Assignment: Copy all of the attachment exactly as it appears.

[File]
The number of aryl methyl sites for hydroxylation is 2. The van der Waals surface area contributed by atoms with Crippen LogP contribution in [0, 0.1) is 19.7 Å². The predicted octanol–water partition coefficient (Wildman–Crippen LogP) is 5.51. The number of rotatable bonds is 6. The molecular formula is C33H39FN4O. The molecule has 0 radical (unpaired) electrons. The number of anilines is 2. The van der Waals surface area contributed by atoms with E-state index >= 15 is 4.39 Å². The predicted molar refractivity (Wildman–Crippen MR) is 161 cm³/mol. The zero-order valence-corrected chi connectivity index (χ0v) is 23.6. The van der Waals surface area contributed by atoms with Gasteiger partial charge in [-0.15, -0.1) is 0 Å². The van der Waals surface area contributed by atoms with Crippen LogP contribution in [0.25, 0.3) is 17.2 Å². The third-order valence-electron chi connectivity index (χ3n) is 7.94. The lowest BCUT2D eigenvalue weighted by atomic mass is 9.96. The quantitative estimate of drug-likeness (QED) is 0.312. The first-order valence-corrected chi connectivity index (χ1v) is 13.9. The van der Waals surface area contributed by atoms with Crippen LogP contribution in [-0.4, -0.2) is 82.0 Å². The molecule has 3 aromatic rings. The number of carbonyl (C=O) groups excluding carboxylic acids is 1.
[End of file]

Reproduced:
The number of aryl methyl sites for hydroxylation is 2. The van der Waals surface area contributed by atoms with Crippen LogP contribution in [0, 0.1) is 19.7 Å². The predicted octanol–water partition coefficient (Wildman–Crippen LogP) is 5.51. The number of rotatable bonds is 6. The molecular formula is C33H39FN4O. The molecule has 0 radical (unpaired) electrons. The number of anilines is 2. The van der Waals surface area contributed by atoms with E-state index >= 15 is 4.39 Å². The predicted molar refractivity (Wildman–Crippen MR) is 161 cm³/mol. The zero-order valence-corrected chi connectivity index (χ0v) is 23.6. The van der Waals surface area contributed by atoms with Gasteiger partial charge in [-0.15, -0.1) is 0 Å². The van der Waals surface area contributed by atoms with Crippen LogP contribution in [0.25, 0.3) is 17.2 Å². The third-order valence-electron chi connectivity index (χ3n) is 7.94. The lowest BCUT2D eigenvalue weighted by atomic mass is 9.96. The quantitative estimate of drug-likeness (QED) is 0.312. The first-order valence-corrected chi connectivity index (χ1v) is 13.9. The van der Waals surface area contributed by atoms with Crippen LogP contribution in [-0.4, -0.2) is 82.0 Å². The molecule has 3 aromatic rings. The number of carbonyl (C=O) groups excluding carboxylic acids is 1.